3. The internal and external conditions for this shaping, such as age, sex, developmental period, type, the level of intelligence and its individual structure, family, school, and other factors which may distinctly influence the development of personality.

 

We have already pointed out above that in the elementary period of the development of personality the brunt of its shaping is borne by the educator, but always with the participation of the individual, at least in the beginning of self-educational work, the scope and level of which should be rather strictly measured by the educator.

 

Seizure of the above-mentioned personality indicators by the individual, by an educational team, in their peculiar form, in their mutual arrangement in connection with the individual's period of development, is fundamental, not only for the development of the individual himself, but also for the whole society, since the possession of the greatest possible number of matured personalities by a society is decisive for its proper development, for its place in the family of societies, for its future.

 

Every individual with personality indicators should be shaped accordingly. An opinion, frequently expressed, is that individuals possessing personality indicators “discover” themselves after some time and, possessing as a rule creative capacities, can cope with their own development. We have, however, observed very many cases of vitiated development, one-sided development, and serious mental diseases which arose when an individual with personality indicators was not given proper help in his development.

 

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Therefore, although self-education is the main method of the development of personality, aid in this development by a competent person is advisable, and often necessary.

 

SELF-EDUCATION—THE MAIN METHOD OF DEVELOPMENT

 

ARGUMENTATION

 

The fundamental method for the development of personality is self-education. This is so because it is only when an individual attempts to understand and experience, even in a way that is incomplete and intuitional, the main problems of individual and social life, that he reveals a deepened attitude toward more important realities in his environment. Only then may he actively assume an attitude toward himself and his environment.

 

Of course, the process of self-education may be more one-sided or more full, more or less conscious, more or less deepened. It is clear that with children and young people, and even with persons possessing a distinct disposition for self-education, the self-educational process is weak and fluctuates in intensity and depth, in various periods, and is clearly a partial process. As the personality develops this process becomes increasingly more stable and more conscious and it is deepened. Nevertheless, during the whole development of the personality, unconscious, changing factors which depend on various compositions of the internal and external environments take part in this process.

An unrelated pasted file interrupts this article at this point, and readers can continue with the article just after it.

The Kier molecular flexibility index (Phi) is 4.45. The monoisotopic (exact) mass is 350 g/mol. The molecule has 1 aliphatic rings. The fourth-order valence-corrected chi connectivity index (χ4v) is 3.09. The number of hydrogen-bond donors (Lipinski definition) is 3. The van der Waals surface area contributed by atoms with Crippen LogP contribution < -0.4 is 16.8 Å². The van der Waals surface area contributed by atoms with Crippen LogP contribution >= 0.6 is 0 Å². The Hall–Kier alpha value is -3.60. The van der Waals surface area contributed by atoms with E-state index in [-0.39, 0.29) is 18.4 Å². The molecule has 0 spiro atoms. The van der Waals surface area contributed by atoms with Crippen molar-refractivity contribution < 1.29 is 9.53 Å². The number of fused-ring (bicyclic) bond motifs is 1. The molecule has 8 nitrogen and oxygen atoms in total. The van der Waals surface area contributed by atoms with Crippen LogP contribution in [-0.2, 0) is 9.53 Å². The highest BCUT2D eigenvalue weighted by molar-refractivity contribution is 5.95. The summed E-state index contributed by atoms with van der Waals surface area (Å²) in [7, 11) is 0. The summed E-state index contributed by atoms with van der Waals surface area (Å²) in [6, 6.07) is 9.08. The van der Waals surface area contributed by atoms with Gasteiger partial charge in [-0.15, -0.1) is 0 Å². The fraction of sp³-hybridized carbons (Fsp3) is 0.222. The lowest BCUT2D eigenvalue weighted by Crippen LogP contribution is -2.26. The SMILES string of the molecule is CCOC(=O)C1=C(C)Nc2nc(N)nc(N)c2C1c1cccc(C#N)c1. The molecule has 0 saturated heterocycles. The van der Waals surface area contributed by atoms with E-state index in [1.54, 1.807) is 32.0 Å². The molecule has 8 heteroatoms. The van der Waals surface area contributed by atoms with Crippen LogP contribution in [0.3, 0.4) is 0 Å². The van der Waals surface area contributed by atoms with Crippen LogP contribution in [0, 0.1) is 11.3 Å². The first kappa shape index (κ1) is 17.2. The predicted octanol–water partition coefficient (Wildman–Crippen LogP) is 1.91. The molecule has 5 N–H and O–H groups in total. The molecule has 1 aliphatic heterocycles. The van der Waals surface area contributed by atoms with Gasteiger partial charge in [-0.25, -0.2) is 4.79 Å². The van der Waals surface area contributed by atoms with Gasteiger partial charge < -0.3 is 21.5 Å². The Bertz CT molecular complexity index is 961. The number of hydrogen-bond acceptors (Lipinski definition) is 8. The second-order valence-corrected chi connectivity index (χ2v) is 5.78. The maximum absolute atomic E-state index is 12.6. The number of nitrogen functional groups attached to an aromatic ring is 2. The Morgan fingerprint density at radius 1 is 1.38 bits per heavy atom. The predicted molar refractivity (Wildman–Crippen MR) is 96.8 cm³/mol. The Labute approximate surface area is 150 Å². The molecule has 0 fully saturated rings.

Slowly, as the process of positive disintegration correctly develops, the individual attempts, on the one hand through deliberation, and on the other through the participation of strong emotional and volitional dynamisms, to introduce a more or less changeful progress and plans for his own development; he tries to grasp the importance of the need for becoming conscious of the hierarchy in his own inner milieu, of making it dynamic, and of starting work on his development.

 

Self-education must, therefore, be based on the seizure of mul-

 

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tilevel values in oneself and on the previously described dynamisms of multilevel disintegration. The diagnosis of the internal hierarchy of values in oneself and of the hierarchical dynamization of one's own structure is, therefore, the basis for self-education. It is based on an ever fuller, an ever broader, and consequently on an increasingly more conscious seizure of that which is “lower” and “higher” in us, of that which is more valuable and less valuable, of that which should be eliminated and of that which should be retained and developed. Consequently, self-education implies a certain structural and dynamic dualism—that is, it entails the dynamism of the feeling of inferiority in relation to oneself, the “subject-object in oneself” dynamism, many other dynamisms being brought into play.

 

These precise dynamisms decide the question of one's passage from the state of “being educated” to the state of self-education.